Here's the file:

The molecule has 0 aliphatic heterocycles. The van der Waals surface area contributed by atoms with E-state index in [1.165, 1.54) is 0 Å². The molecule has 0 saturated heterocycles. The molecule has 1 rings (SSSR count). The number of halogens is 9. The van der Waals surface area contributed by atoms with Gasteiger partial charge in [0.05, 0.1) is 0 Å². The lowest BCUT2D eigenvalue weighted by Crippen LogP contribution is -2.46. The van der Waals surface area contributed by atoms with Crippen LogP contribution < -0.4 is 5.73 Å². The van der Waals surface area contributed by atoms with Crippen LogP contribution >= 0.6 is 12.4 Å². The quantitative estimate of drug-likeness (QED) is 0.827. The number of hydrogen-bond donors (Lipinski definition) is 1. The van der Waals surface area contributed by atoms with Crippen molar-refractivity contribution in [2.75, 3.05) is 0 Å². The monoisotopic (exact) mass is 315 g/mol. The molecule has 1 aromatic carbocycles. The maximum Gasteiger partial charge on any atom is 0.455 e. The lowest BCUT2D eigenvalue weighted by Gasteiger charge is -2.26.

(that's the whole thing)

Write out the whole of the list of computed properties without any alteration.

The molecule has 0 aliphatic heterocycles. The van der Waals surface area contributed by atoms with E-state index in [1.165, 1.54) is 0 Å². The molecule has 0 saturated heterocycles. The molecule has 1 rings (SSSR count). The number of halogens is 9. The van der Waals surface area contributed by atoms with Gasteiger partial charge in [0.05, 0.1) is 0 Å². The lowest BCUT2D eigenvalue weighted by Crippen LogP contribution is -2.46. The van der Waals surface area contributed by atoms with Crippen LogP contribution < -0.4 is 5.73 Å². The van der Waals surface area contributed by atoms with Crippen LogP contribution >= 0.6 is 12.4 Å². The quantitative estimate of drug-likeness (QED) is 0.827. The number of hydrogen-bond donors (Lipinski definition) is 1. The van der Waals surface area contributed by atoms with Crippen molar-refractivity contribution in [2.75, 3.05) is 0 Å². The monoisotopic (exact) mass is 315 g/mol. The molecule has 1 aromatic carbocycles. The maximum Gasteiger partial charge on any atom is 0.455 e. The lowest BCUT2D eigenvalue weighted by Gasteiger charge is -2.26.